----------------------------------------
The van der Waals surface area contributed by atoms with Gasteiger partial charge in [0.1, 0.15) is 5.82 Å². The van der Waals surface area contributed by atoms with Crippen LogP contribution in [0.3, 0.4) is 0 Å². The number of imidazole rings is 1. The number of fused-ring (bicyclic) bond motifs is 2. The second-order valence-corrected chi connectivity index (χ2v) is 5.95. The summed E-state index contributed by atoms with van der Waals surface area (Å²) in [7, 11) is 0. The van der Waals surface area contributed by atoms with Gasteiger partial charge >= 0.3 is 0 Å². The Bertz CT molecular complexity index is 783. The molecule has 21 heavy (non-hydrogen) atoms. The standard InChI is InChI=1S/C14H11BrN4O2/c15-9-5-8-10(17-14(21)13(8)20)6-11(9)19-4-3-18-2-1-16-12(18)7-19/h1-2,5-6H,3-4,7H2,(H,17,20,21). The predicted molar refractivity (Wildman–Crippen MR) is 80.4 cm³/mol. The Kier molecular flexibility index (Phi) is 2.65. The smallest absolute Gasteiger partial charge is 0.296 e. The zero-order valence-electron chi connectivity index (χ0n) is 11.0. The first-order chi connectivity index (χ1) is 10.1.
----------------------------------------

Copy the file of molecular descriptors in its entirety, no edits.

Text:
The van der Waals surface area contributed by atoms with Gasteiger partial charge in [0.1, 0.15) is 5.82 Å². The van der Waals surface area contributed by atoms with Crippen LogP contribution in [0.3, 0.4) is 0 Å². The number of imidazole rings is 1. The number of fused-ring (bicyclic) bond motifs is 2. The second-order valence-corrected chi connectivity index (χ2v) is 5.95. The summed E-state index contributed by atoms with van der Waals surface area (Å²) in [7, 11) is 0. The van der Waals surface area contributed by atoms with Gasteiger partial charge >= 0.3 is 0 Å². The Bertz CT molecular complexity index is 783. The molecule has 21 heavy (non-hydrogen) atoms. The standard InChI is InChI=1S/C14H11BrN4O2/c15-9-5-8-10(17-14(21)13(8)20)6-11(9)19-4-3-18-2-1-16-12(18)7-19/h1-2,5-6H,3-4,7H2,(H,17,20,21). The predicted molar refractivity (Wildman–Crippen MR) is 80.4 cm³/mol. The Kier molecular flexibility index (Phi) is 2.65. The smallest absolute Gasteiger partial charge is 0.296 e. The zero-order valence-electron chi connectivity index (χ0n) is 11.0. The first-order chi connectivity index (χ1) is 10.1.